I have designed decorations (ceilings and friezes) in plaster and in stucco, and gesso worked in situ. These, in several instances, were gilded or silvered and lacquered so as to produce a low-toned metallic effect. This ornament harmonizes with richly coloured and rather dark-toned walls hung with silk or Spanish leather; but these were by no means cottage interiors.

Printed Cretonne Hanging, "Defend the Right"

Printed Cretonne Hanging, Defend the Right

Designed by Walter Crane

Printed Cretonne Hanging, Bon Voyage

Printed Cretonne Hanging, "Bon Voyage"

Designed by Walter Crane

For a cottage or small country house, printed cretonne, used as hangings for the lower walls of a room, has an attractive effect if suitable in pattern and colour, having a fresh, clean, and even gay effect with white woodwork and furniture.

The most comfortable, and at the same time the most romantic, also, I fear it must be added, the most expensive, way of decorating walls is by hanging them with arras tapestry such as that produced by William Morris. The dining-room of the English House at the last Paris Universal Exhibition was panelled in oak up to about six or eight feet, and the space above to the cornice was hung with Morris arras tapestry, designed by Burne-Jones and himself, showing the legend of King Arthur's knights and the Holy Grail. The simplicity, yet richness and dignity of effect has a striking contrast to the more clamorous decorations of some of its neighbours, among which, however, the Spanish Pavilion was an exception.

Complete schemes for wall decorations (including field, frieze, dado, and ceiling), can, however, be had in wall-paper, which, with plain painting for the modest citizen, remains the chief method of interior mural decoration. A frieze usually heightens and lightens the effect of a room, and its junction with the field

Wall paper, Lily

Wall-paper, "Lily"

Designed by Walter Crane can be utilized for a picture-rail, the wall space from the picture-rail to the skirting being covered with rich or quiet pattern, as the particular scheme may demand. Sometimes a patterned frieze does well above a plain tinted wall.

Wall-paper, "Dawn"

Wall paper, Dawn

Designed by Walter Crane

I venture here to give some illustrations of some of my recent wall-paper designs, by permission of the makers, Messrs. Jeffery and Co.

Wall paper, Lion Frieze and Rose Bush Filling

Wall-paper, Lion Frieze and Rose Bush Filling

Designed by Walter Crane

The blue and white lily pattern (single prints) would be suitable where a bold effect was desired for a dado or field of lower wall with plain white, or a quiet frieze above. It might be useful in halls and passages.

The rather ornate design called "Dawn," with the figure medallion, might be used for a drawing-room in quiet tones. The blue and the brown being re-echoed in the hangings and furniture with white wood-work.

The "Rose Bush" would be appropriate to a dining or living-room where a rather dark and rich effect was aimed at. It would harmonize with oak framing- and furniture.

The "Olive Spray" might be generally useful, and would answer as a background for pictures.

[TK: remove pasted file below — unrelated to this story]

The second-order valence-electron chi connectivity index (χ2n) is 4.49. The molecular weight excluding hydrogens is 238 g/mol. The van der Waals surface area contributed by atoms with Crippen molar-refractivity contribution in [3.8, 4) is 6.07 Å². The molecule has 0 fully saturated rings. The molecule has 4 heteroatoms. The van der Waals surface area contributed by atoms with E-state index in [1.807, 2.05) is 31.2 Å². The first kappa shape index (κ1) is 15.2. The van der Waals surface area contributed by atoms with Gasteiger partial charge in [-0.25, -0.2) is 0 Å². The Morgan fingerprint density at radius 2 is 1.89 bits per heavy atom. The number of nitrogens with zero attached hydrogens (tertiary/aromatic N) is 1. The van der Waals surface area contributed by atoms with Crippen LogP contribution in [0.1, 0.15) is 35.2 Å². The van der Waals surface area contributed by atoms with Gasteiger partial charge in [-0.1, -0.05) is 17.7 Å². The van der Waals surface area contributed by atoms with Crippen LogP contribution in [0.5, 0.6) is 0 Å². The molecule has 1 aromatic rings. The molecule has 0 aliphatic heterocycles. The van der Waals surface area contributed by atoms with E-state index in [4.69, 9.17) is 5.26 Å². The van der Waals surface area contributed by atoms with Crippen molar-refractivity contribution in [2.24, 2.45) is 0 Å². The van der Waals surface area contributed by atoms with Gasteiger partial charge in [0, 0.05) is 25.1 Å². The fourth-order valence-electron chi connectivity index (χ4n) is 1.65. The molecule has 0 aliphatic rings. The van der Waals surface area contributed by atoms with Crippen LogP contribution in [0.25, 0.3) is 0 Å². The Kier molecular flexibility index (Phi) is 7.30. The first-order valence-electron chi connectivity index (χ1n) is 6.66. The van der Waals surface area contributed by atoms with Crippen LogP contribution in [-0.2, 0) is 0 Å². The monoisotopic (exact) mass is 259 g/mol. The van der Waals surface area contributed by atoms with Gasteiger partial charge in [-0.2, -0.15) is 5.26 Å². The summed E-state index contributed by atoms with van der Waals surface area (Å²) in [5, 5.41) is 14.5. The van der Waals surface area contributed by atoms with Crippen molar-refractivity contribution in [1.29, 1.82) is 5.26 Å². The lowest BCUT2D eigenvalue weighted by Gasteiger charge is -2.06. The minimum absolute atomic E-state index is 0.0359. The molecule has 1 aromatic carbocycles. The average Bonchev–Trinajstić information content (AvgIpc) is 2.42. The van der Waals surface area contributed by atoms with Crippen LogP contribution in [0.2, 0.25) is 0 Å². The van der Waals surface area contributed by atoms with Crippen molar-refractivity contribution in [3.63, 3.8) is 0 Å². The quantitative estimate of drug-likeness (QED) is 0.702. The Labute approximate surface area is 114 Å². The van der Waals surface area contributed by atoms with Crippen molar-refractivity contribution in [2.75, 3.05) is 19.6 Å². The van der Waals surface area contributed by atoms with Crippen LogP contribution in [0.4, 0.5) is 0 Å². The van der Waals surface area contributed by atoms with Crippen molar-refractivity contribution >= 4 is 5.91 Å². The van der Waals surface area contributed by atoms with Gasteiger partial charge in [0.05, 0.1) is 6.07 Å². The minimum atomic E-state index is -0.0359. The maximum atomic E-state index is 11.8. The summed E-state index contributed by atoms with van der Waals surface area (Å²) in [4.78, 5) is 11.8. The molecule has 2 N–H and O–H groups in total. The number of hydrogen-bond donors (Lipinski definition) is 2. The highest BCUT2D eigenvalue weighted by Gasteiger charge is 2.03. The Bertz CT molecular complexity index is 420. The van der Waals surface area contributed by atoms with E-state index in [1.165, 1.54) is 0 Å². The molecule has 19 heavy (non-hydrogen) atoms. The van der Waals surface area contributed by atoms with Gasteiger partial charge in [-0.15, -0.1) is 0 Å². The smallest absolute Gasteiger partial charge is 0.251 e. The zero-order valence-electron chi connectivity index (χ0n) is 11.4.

When wall-paper is used for ceilings the walls should be comparatively quiet.

I have found the "Vine Trellis" pattern has a good effect with a plain tint on the walls, and is especially useful in covering the rather blank and ugly plastered soffit of the staircase which so often meets the eye in a town-house of the older type.

"The Cockatoo" would answer in a large room where an ornate effect was desired, or it could be used as a frieze above panelling, or a plain tint.

The "Oak Tree" is on simpler lines and rectangular in feeling, combining a bordered field with a frieze.

In choosing wall papers to suit particular rooms, regard should be had to the character of the lines of the pattern as well as the colour, bearing in mind that a pattern which runs into marked vertical lines would tend to increase the apparent height of a room, whereas a pattern of marked horizontal feeling would tend to make a room look lower and longer.

Wall paper, Olive Spray

Wall-paper, "Olive Spray"

Designed by Walter Crane

Wall-paper, "The Cockatoo and Pomegranate "

Wall paper, The Cockatoo and Pomegranate

Designed by Walter Crane

In designing complete schemes for wall-paper one's aim has been to balance the different quantities of pattern in the different parts, and to re-echo the leading lines, masses, and colours by different expedients, so as to keep an essential relationship between each part.

Wall paper Decoration The Oak Tree

Wall-paper Decoration "The Oak Tree"

Designed by Walter Crane

Relationship is, of course, the essential in all decoration, otherwise it becomes a patchwork of conflicting pattern and colour. It matters not what our materials may be, or by what means, costly or simple, we seek to obtain our effect, whether by painting, carving, gilding and rich textiles, metal or plaster work, stamped leather or wall-paper, stencilling, tiles and plain painting or stained wood and whitewash. All must be in keeping, and seem fit and in its right place and proportion, and suitable to its conditions and surroundings; rich and splendid if the aim is to be rich and splendid, simple and quiet if the aim is to be simple and quiet; but without the pretence of richness or obtrusive display on the one hand, or the extreme rudeness, baldness, and ugliness which sometimes accompany what looks like the affectation of simplicity on the other.